With so many great Christmas songs covered and recovered ad infinitum, this Albany, New York power pop trio was compelled to write their own. Cleverly, the song expresses their inability to find a cover they can call their own. As on their recent full-length release, A Break in the Weather, the band’s guitar, bass and drums recall the power pop hey-day of the early ’90s, giving this song a rock ‘n’ roll kick that will perk up your holiday playlist. [Â©2013 Hyperbolium]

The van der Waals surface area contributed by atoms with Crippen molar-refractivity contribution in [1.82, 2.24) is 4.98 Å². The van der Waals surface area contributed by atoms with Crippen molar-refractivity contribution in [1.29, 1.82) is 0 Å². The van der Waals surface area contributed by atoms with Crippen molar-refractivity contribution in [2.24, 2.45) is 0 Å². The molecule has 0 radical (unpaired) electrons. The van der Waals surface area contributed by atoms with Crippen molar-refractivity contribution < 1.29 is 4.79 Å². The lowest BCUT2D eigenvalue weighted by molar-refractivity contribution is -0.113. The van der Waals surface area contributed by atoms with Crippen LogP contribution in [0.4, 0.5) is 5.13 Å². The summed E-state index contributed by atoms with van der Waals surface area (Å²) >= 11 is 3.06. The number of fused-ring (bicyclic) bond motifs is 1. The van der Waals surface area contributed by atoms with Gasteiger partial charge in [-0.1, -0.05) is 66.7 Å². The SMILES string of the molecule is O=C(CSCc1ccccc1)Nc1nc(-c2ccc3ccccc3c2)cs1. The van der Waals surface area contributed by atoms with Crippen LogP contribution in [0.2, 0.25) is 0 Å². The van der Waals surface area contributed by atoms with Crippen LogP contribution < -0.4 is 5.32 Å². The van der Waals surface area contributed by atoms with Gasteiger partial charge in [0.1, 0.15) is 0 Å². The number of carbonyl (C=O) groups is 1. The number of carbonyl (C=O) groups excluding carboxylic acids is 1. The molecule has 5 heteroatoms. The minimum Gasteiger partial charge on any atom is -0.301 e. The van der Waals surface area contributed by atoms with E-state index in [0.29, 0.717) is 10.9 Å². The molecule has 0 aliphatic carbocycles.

By the time that George Jones left Mercury and signed with United Artists in 1962 for his chart-topping â€œShe Thinks I Still Care,â€ heâ€™d been steadily minting hits since his 1955 debut, â€œWhy Baby Why.â€ His two-and-a-half year run on UA produced sixteen singles, which the label managed to stretch over nearly five years of releases. All thirty-two sides â€“ sixteen Aâ€™s and their flips â€“ are included here in their original mono. Jones continued to be a steady hit maker (sometimes charting both sides of a single), but he also had his share of misses and obscure B-sides. This set includes favorites like â€œYou Comb Her Hairâ€ and â€œThe Race is On,â€ but with so many singles over so many years, itâ€™s easy to have lost track of superb A-sides like the rockabilly-tinged â€œBeacon in the Night,â€ the murder-suicide â€œOpen Pit Mine,â€ the up-tempo â€œYour Heart Turned Left (And I Was on the Right)â€ and the fiddle-and-twang shuffle â€œWhatâ€™s Money.â€